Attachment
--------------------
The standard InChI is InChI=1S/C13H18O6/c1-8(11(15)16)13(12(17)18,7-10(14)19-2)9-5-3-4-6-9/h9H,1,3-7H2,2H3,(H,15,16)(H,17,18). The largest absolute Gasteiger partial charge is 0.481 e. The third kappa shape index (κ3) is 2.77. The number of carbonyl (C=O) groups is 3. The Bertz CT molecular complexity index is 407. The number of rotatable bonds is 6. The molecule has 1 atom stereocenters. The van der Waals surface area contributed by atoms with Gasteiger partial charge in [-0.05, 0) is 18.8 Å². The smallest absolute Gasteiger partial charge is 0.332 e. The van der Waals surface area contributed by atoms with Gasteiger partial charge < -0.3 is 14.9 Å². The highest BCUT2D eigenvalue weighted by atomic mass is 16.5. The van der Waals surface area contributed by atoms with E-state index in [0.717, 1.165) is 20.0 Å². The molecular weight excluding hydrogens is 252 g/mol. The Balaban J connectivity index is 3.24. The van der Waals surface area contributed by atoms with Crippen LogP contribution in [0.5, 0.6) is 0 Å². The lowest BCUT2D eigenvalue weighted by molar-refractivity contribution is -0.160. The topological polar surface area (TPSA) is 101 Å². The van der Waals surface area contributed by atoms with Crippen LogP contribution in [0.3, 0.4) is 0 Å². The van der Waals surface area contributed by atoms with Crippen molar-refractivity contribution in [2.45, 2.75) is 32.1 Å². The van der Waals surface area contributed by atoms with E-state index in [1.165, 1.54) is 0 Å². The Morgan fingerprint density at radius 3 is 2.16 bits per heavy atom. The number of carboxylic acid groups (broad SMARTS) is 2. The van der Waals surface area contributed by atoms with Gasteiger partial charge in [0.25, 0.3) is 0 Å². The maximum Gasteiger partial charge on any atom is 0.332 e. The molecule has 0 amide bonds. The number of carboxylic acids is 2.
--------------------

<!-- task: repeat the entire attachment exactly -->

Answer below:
The standard InChI is InChI=1S/C13H18O6/c1-8(11(15)16)13(12(17)18,7-10(14)19-2)9-5-3-4-6-9/h9H,1,3-7H2,2H3,(H,15,16)(H,17,18). The largest absolute Gasteiger partial charge is 0.481 e. The third kappa shape index (κ3) is 2.77. The number of carbonyl (C=O) groups is 3. The Bertz CT molecular complexity index is 407. The number of rotatable bonds is 6. The molecule has 1 atom stereocenters. The van der Waals surface area contributed by atoms with Gasteiger partial charge in [-0.05, 0) is 18.8 Å². The smallest absolute Gasteiger partial charge is 0.332 e. The van der Waals surface area contributed by atoms with Gasteiger partial charge < -0.3 is 14.9 Å². The highest BCUT2D eigenvalue weighted by atomic mass is 16.5. The van der Waals surface area contributed by atoms with E-state index in [0.717, 1.165) is 20.0 Å². The molecular weight excluding hydrogens is 252 g/mol. The Balaban J connectivity index is 3.24. The van der Waals surface area contributed by atoms with Crippen LogP contribution in [0.5, 0.6) is 0 Å². The lowest BCUT2D eigenvalue weighted by molar-refractivity contribution is -0.160. The topological polar surface area (TPSA) is 101 Å². The van der Waals surface area contributed by atoms with Crippen LogP contribution in [0.3, 0.4) is 0 Å². The van der Waals surface area contributed by atoms with Crippen molar-refractivity contribution in [2.45, 2.75) is 32.1 Å². The van der Waals surface area contributed by atoms with E-state index in [1.165, 1.54) is 0 Å². The Morgan fingerprint density at radius 3 is 2.16 bits per heavy atom. The number of carboxylic acid groups (broad SMARTS) is 2. The van der Waals surface area contributed by atoms with Gasteiger partial charge in [0.25, 0.3) is 0 Å². The maximum Gasteiger partial charge on any atom is 0.332 e. The molecule has 0 amide bonds. The number of carboxylic acids is 2.